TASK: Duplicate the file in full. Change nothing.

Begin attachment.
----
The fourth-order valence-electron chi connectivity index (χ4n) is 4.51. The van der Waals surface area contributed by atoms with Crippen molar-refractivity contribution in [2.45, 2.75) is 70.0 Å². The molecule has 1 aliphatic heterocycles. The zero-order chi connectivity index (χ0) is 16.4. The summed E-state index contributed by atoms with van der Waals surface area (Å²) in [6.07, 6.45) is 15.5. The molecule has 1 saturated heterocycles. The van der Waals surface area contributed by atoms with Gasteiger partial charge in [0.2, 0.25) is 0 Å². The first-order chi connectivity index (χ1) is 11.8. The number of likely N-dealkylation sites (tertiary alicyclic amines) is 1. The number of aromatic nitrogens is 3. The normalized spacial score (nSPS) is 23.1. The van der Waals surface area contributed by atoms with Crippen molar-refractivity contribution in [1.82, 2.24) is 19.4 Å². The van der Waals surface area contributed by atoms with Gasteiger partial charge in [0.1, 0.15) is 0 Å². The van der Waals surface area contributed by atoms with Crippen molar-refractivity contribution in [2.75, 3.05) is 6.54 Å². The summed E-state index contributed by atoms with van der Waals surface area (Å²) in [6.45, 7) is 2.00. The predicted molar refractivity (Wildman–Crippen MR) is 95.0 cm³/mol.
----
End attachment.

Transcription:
The fourth-order valence-electron chi connectivity index (χ4n) is 4.51. The van der Waals surface area contributed by atoms with Crippen molar-refractivity contribution in [2.45, 2.75) is 70.0 Å². The molecule has 1 aliphatic heterocycles. The zero-order chi connectivity index (χ0) is 16.4. The summed E-state index contributed by atoms with van der Waals surface area (Å²) in [6.07, 6.45) is 15.5. The molecule has 1 saturated heterocycles. The van der Waals surface area contributed by atoms with Gasteiger partial charge in [0.2, 0.25) is 0 Å². The first-order chi connectivity index (χ1) is 11.8. The number of likely N-dealkylation sites (tertiary alicyclic amines) is 1. The number of aromatic nitrogens is 3. The normalized spacial score (nSPS) is 23.1. The van der Waals surface area contributed by atoms with Crippen molar-refractivity contribution in [1.82, 2.24) is 19.4 Å². The van der Waals surface area contributed by atoms with Gasteiger partial charge in [0.1, 0.15) is 0 Å². The van der Waals surface area contributed by atoms with Crippen molar-refractivity contribution in [2.75, 3.05) is 6.54 Å². The summed E-state index contributed by atoms with van der Waals surface area (Å²) in [6.45, 7) is 2.00. The predicted molar refractivity (Wildman–Crippen MR) is 95.0 cm³/mol.